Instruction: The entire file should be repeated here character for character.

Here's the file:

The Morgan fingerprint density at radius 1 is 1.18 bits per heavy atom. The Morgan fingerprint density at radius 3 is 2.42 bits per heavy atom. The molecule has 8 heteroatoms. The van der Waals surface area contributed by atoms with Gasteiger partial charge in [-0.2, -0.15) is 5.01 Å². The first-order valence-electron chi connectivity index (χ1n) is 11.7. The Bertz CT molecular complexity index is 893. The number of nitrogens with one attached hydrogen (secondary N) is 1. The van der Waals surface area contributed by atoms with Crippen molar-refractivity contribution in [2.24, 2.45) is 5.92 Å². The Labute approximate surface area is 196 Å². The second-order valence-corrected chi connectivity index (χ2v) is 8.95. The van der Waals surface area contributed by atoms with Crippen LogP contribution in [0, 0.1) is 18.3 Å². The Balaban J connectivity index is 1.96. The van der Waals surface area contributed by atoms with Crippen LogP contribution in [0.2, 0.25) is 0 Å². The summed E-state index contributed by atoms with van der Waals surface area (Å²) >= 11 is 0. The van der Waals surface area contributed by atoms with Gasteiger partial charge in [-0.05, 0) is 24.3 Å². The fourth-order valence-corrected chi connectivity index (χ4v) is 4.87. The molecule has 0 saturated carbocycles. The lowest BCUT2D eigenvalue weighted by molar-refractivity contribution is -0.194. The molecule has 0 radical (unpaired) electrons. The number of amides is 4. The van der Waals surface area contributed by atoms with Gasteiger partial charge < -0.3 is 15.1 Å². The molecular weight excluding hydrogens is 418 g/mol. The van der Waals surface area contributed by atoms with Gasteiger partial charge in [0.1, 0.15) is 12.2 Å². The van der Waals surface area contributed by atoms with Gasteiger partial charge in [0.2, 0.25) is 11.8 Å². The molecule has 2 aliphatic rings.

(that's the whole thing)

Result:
The Morgan fingerprint density at radius 1 is 1.18 bits per heavy atom. The Morgan fingerprint density at radius 3 is 2.42 bits per heavy atom. The molecule has 8 heteroatoms. The van der Waals surface area contributed by atoms with Gasteiger partial charge in [-0.2, -0.15) is 5.01 Å². The first-order valence-electron chi connectivity index (χ1n) is 11.7. The Bertz CT molecular complexity index is 893. The number of nitrogens with one attached hydrogen (secondary N) is 1. The van der Waals surface area contributed by atoms with Crippen molar-refractivity contribution in [2.24, 2.45) is 5.92 Å². The Labute approximate surface area is 196 Å². The second-order valence-corrected chi connectivity index (χ2v) is 8.95. The van der Waals surface area contributed by atoms with Crippen LogP contribution in [0, 0.1) is 18.3 Å². The Balaban J connectivity index is 1.96. The van der Waals surface area contributed by atoms with Crippen LogP contribution in [0.2, 0.25) is 0 Å². The summed E-state index contributed by atoms with van der Waals surface area (Å²) >= 11 is 0. The van der Waals surface area contributed by atoms with Gasteiger partial charge in [-0.05, 0) is 24.3 Å². The fourth-order valence-corrected chi connectivity index (χ4v) is 4.87. The molecule has 0 saturated carbocycles. The lowest BCUT2D eigenvalue weighted by molar-refractivity contribution is -0.194. The molecule has 0 radical (unpaired) electrons. The number of amides is 4. The van der Waals surface area contributed by atoms with Gasteiger partial charge < -0.3 is 15.1 Å². The molecular weight excluding hydrogens is 418 g/mol. The van der Waals surface area contributed by atoms with Gasteiger partial charge in [0.1, 0.15) is 12.2 Å². The van der Waals surface area contributed by atoms with Gasteiger partial charge in [0.2, 0.25) is 11.8 Å². The molecule has 2 aliphatic rings.